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Thread: organ or harpsicord players that played on a de-tuned keyboards ont purpose?

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    Senior Member deprofundis's Avatar
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    Default organ or harpsicord players that played on a de-tuned keyboards ont purpose?

    Any classical composer focus on , messing whit the note cords playing on an out of tune organ or Harpsicord or spinett, during renaissance or baroque ?

    This is my one million dollars question?

    What about composer of the era of mozart who were messing up whit the piano pedal or putting there instruments out of tune hmm?
    Last edited by deprofundis; Dec-13-2017 at 20:21.

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    You mean like this?



    or this?

    Last edited by Mandryka; Dec-13-2017 at 20:34.

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    Quote Originally Posted by deprofundis View Post
    Any classical composer focus on , messing whit the note cords playing on an out of tune organ or Harpsicord or spinett, during renaissance or baroque ?
    There are lots of different tuning systems, so you have to tell which one you refer to. And what is in tune in one system is likely to be out of tune in another system.

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    Senior Member Ariasexta's Avatar
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    Out of tune would be un-playable, there is no perfect tuning system, my choice for universal use would the Pythagorean system of course, some player may use dissonance as embellishment. Music herself must contain a bit dissonance to be more sweet, it is also one reason why I feel modernism is useless, they just try to dissect harmony, creating no harmony.

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    Senior Member tdc's Avatar
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    Quote Originally Posted by Ariasexta View Post
    they just try to dissect harmony, creating no harmony.
    This is true to an extent of some modernist music, but I find composers like Prokofiev, Ravel and Debussy outstanding in their use of dissonance, color and harmony. I think they were more subtle, interesting and advanced harmonically than at least 90% of the composers in the Medieval through Baroque periods.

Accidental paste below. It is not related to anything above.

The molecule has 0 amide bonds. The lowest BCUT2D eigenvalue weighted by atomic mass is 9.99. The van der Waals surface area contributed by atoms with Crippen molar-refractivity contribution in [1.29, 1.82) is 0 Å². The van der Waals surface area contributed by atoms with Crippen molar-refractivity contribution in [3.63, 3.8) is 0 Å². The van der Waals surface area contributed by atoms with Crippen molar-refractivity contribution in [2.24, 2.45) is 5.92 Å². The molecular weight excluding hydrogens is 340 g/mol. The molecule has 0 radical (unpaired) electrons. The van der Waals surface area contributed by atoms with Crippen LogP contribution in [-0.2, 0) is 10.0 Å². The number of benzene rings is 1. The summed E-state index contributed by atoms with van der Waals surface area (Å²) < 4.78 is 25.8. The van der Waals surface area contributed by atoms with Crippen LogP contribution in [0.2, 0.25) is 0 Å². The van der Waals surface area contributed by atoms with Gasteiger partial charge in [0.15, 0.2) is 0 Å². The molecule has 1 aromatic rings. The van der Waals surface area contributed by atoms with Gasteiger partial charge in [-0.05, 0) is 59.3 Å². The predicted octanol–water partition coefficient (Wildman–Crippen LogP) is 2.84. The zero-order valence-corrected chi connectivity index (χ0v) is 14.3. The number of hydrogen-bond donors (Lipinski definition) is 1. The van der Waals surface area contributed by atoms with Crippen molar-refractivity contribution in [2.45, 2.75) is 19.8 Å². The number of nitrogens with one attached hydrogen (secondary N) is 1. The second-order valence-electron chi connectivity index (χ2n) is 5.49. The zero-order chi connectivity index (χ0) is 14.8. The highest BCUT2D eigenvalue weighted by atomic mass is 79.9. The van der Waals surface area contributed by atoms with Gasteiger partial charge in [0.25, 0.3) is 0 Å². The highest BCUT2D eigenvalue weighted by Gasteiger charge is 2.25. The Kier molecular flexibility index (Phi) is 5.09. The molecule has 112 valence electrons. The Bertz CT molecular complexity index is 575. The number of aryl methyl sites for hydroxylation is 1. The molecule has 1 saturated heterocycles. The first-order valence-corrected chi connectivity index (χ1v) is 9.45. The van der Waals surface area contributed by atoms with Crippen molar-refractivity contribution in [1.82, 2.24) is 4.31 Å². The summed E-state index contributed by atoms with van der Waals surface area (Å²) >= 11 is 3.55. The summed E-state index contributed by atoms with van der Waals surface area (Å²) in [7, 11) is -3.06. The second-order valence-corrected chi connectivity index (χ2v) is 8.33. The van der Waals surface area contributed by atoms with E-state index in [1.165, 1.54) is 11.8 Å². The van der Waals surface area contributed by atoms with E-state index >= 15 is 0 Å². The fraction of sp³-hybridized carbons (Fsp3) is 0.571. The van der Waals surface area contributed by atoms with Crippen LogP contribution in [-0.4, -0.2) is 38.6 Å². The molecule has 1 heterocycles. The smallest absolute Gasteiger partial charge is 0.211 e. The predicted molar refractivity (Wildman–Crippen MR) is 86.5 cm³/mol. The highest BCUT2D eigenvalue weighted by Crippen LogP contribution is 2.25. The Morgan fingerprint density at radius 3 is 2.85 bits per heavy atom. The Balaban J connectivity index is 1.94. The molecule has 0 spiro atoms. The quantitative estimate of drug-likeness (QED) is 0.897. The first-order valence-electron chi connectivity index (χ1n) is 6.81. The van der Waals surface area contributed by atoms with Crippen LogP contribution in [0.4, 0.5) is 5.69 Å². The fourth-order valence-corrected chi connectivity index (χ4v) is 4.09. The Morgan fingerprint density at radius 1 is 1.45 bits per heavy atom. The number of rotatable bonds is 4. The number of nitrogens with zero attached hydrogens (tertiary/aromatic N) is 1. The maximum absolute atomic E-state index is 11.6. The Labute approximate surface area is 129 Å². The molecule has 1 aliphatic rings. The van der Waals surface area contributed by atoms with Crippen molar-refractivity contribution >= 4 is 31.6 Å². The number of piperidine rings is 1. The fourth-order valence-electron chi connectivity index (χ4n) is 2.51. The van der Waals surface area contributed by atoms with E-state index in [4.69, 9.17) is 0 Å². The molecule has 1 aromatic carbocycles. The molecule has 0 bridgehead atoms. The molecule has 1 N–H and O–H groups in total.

Last edited by tdc; Dec-14-2017 at 14:38.

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    Quote Originally Posted by tdc View Post
    This is true to an extent of some modernist music, but I find composers like Prokofiev, Ravel and Debussy outstanding in their use of dissonance, color and harmony. I think they were more subtle, interesting and advanced harmonically than at least 90% of the composers in the Medieval through Baroque periods.
    Early music composers are often more expressive than modernist composers, despite the modern composers advanced harmony. Music is about much else than harmony.

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    Senior Member tdc's Avatar
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    Quote Originally Posted by premont View Post
    Early music composers are often more expressive than modernist composers, despite the modern composers advanced harmony. Music is about much else than harmony.
    Yes, I would replace 'often' with 'sometimes' to your first point, but you're right there is a lot more to music. But if we are looking at harmony I think its one of the strong points of much of the music of the early 20th century.

    I find there is less 'harmonic color' in general in early music, but there are certainly exceptions. However there are other strong points in early music and sometimes a simpler harmonic approach is very effective.

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